Nesbitt Memorial Library Journal, Volume 8, Number 1, January, 1998 Page: 36
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Nesbitt Memorial Library Journal
request me to tell their friends to write to them
at Richmond, Virginia.
Your Brother, Ben.
6. Benjamin Marshall Baker to James Davis
Baker, September 28, 1861, originally published
in the Colorado Citizen, October 19, 1861 (now
lost), this text from the transcription published
in the Colorado Citizen, November 20, 1908
and November 27, 1908.
Richmond, Va., Sept. 28, 1861
Dear Citizen: I must commence this
epistle by stating that I have delayed in writing
you until the present time on account of ar-
ranging camp, washing old clothes, and get-
ting ourselves in a semi-pleasant position since
our arrival in this State. The long and toilsome
journey thither, endured by the Texas boys,
placed them in anything but the best plight, so
far as appearance was concerned, for their de-
but in Richmond, and I assure you that they
presented rather a rough and hardy exterior to
those even quasi civilized.
Our company arrived in Richmond on
the 17th inst., and encamped in the suburbs, in
close proximity to the residue of the Texas Vol-
unteers, numbering seventeen companies. We
believe our company stood the trip and arrived
here in better condition than any other, though
we were compelled, on account of indisposi-
tion, to leave Lieut. Bullington, Cabaniss and
Perkins at Canton, Miss., and Coffee at
Lynchburg, of whom we have heard nothing
since our arrival here, and consequently I can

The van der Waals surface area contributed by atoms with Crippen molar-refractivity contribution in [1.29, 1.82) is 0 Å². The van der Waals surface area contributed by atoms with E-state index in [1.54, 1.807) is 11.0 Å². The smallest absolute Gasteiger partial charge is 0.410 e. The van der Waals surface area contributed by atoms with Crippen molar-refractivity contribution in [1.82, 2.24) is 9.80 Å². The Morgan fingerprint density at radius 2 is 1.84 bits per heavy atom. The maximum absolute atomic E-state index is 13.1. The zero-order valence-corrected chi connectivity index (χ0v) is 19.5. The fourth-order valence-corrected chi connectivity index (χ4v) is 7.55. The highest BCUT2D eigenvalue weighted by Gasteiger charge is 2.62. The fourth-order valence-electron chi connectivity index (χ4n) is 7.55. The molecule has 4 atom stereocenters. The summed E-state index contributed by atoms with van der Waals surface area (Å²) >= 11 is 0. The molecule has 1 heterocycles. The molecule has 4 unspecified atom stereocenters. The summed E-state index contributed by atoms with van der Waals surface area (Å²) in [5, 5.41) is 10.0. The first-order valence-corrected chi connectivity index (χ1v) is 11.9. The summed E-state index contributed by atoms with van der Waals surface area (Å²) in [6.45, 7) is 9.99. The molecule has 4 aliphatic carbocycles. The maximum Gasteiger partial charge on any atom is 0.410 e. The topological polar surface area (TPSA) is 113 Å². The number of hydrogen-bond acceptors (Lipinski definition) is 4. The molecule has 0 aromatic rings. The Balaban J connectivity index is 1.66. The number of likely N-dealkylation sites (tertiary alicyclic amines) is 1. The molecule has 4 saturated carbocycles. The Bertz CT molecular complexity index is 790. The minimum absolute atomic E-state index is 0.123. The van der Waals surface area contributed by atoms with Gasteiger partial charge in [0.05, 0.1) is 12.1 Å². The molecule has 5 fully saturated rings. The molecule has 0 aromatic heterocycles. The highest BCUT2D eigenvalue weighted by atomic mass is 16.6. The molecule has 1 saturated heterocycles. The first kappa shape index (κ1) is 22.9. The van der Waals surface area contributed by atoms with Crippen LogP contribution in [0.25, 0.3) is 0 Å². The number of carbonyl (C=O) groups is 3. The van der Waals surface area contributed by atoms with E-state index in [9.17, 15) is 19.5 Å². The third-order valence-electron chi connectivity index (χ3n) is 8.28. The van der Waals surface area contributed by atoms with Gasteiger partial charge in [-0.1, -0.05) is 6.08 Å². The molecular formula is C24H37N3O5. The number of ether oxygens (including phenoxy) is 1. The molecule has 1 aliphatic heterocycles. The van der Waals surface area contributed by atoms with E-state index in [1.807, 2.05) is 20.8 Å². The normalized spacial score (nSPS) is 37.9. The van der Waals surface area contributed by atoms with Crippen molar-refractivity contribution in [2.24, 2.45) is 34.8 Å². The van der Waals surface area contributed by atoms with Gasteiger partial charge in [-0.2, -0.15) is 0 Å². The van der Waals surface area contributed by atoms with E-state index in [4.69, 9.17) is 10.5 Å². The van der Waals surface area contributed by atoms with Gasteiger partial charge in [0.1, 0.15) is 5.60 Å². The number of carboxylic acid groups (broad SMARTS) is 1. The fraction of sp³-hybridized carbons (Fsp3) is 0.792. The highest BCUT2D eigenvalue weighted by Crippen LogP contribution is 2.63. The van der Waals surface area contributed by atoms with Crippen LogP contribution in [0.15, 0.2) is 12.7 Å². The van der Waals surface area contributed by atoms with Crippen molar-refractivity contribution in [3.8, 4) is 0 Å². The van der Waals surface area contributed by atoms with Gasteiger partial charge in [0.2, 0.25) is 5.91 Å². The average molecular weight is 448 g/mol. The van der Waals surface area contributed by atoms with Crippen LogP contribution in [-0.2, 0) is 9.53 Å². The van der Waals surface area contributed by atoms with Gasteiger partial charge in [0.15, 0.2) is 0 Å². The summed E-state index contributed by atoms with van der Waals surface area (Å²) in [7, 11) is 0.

not report of their condition. We left them in
the hands of friends who kindly volunteered to
attend to their wants. We have now sick in camp
Col. Tanner, considerable fever, Pat Lundy,
chills and fever, J. S. Obenchain, fever, and
Corporal W. W. Pinchback, chills and fever. I
am thus particular in stating these cases, not
because they are in any manner serious, but
because some of the boys have not had an op-
portunity to write home. As a general thing,
our company has been in very good health since
we have been in camp.
Of Virginia, I must say that I am very
much disappointed. Apparently its chief pro-
ductions are tobacco, rocks, high hills and shin
plaster currency. The latter commodity is more
abundant in this "neck of the woods" than mud-
holes in Louisiana. They range from five cents
to five dollars, and constitute the medium of
change in this metropolis. Though illegal and
their issuance in such sums unauthorized by any
law of the State, certain individuals have taken
the liberty of putting them forth for the sake of
convenience and profit. There is little money
in this country in a "floating" condition; but in
the matter of shin plasters the natives here con-
trive to hold a limited hand with any people
beneath the sun. You can probably imagine the
unbounded astonishment of the subscriber the
other day when purchasing cigars-positively
cigars-and receiving his change in leather! yes,
sir, plain, unmitigated leather!-leather, and as
Poe sayeth "nothing more." I expostulated with
the thin-visaged Teuton for offering that spe-
cies of currency to a citizen of Texas and of the
Confederate States of America-with a blue
shirt on-but were told that "dat vash de pest I
can do;" and he added that the aforesaid leather
was, each distinct and separate piece of it, "goot
for one drink ash de par." Need I add that
leather was as good a thing, during the war, as
I say I am much disappointed in Vir-
ginia. I, filled with that characteristic innocence
for which I am, in a measure, remarkable, ex-
pected to see rich, fine farms, magnificent resi-
dences and palatial country-sites miscella-
neously and tastefully scattered all over the
country. Instead, my expectant vision has been
forced to gaze upon poor lands, not very re-
markably fine residences, and as to country
sites, the richest one I have yet beheld was a
Virginia maiden, with violet eyes and raven
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Nesbitt Memorial Library. Nesbitt Memorial Library Journal, Volume 8, Number 1, January, 1998, periodical, January 1998; Columbus, Texas. (texashistory.unt.edu/ark:/67531/metapth151402/m1/36/?q=nesbitt%20memorial%20library%20journal: accessed February 23, 2018), University of North Texas Libraries, The Portal to Texas History, texashistory.unt.edu; crediting Nesbitt Memorial Library.